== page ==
Michael Lewis applies his writing chops to the story of high-speed trading
Michael Lewis possesses two virtues that are rarely united in a single writer: he has no fear of talking to engineers about technical issues and he’s a top-flight storyteller. In his new book, Flash Boys, Lewis applies both skills to the rise of high-speed trading in the 2000s and the way its enormous complexity was being used to do something pretty simple–make a huge amount of money for people in the know, without those not in the know realizing it. How could they have? “For a market expert truly to get inside the New York Stock Exchange, he’d need to climb inside a tall black stack of computer servers locked inside a cage locked inside a fortress guarded by a small army of heavily armed men and touchy German shepherds in Mahwah, New Jersey.” The heroes of Flash Boys are a band of insiders who figured out what was going on and how to get around it and, ultimately, reform it. More than ever, the economic injustices of the world are made possible by the unequal distribution of information. Lewis is doing his part to smooth out those differences.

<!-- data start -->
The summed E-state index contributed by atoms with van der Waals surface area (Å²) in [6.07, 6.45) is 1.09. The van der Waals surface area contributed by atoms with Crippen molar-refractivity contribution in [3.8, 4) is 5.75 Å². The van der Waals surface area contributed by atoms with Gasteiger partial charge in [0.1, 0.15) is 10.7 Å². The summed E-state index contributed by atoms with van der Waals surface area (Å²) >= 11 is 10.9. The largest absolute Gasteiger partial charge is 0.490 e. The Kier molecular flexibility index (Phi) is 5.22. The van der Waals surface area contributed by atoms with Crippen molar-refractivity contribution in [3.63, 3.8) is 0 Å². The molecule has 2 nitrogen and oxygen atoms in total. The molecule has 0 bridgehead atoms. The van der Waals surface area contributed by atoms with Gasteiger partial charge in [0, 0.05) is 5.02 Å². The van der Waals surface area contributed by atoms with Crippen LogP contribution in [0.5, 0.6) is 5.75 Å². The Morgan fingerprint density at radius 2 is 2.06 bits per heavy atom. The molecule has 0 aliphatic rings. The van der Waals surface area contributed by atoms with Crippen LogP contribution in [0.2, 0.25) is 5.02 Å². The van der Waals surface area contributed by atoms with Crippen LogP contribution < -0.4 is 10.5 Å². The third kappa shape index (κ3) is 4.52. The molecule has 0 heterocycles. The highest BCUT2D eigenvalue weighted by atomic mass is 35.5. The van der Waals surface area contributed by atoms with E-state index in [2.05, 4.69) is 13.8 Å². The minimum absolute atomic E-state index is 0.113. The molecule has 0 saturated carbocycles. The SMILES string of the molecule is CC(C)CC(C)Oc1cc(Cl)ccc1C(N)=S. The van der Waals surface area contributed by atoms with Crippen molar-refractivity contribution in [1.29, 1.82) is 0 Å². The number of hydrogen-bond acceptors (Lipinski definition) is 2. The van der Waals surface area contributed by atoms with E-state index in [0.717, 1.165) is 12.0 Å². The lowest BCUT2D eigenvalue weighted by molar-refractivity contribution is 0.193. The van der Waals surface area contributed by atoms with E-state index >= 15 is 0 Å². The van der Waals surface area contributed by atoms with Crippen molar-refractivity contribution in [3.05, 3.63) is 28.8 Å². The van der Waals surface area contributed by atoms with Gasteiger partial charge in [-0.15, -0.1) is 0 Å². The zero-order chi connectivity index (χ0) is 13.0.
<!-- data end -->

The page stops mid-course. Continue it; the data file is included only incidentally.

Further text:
This appears in the April 14, 2014 issue of TIME.